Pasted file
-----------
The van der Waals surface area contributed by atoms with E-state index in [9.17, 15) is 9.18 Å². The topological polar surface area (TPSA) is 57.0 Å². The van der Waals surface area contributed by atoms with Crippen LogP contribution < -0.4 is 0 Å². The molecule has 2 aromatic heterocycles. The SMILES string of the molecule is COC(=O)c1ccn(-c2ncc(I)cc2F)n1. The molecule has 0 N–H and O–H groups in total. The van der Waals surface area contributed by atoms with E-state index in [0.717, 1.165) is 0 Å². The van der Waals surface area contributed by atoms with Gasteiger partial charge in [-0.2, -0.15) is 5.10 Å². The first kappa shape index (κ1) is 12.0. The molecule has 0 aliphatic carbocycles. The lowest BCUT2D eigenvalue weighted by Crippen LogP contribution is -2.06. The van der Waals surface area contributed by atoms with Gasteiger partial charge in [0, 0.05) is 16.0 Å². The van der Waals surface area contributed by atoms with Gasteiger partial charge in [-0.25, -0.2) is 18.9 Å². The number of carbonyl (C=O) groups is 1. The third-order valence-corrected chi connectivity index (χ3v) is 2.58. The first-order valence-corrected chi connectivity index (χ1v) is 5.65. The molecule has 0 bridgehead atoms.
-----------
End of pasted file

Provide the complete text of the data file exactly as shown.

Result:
The van der Waals surface area contributed by atoms with E-state index in [9.17, 15) is 9.18 Å². The topological polar surface area (TPSA) is 57.0 Å². The van der Waals surface area contributed by atoms with Crippen LogP contribution < -0.4 is 0 Å². The molecule has 2 aromatic heterocycles. The SMILES string of the molecule is COC(=O)c1ccn(-c2ncc(I)cc2F)n1. The molecule has 0 N–H and O–H groups in total. The van der Waals surface area contributed by atoms with E-state index in [0.717, 1.165) is 0 Å². The van der Waals surface area contributed by atoms with Gasteiger partial charge in [-0.2, -0.15) is 5.10 Å². The first kappa shape index (κ1) is 12.0. The molecule has 0 aliphatic carbocycles. The lowest BCUT2D eigenvalue weighted by Crippen LogP contribution is -2.06. The van der Waals surface area contributed by atoms with Gasteiger partial charge in [0, 0.05) is 16.0 Å². The van der Waals surface area contributed by atoms with Gasteiger partial charge in [-0.25, -0.2) is 18.9 Å². The number of carbonyl (C=O) groups is 1. The third-order valence-corrected chi connectivity index (χ3v) is 2.58. The first-order valence-corrected chi connectivity index (χ1v) is 5.65. The molecule has 0 bridgehead atoms.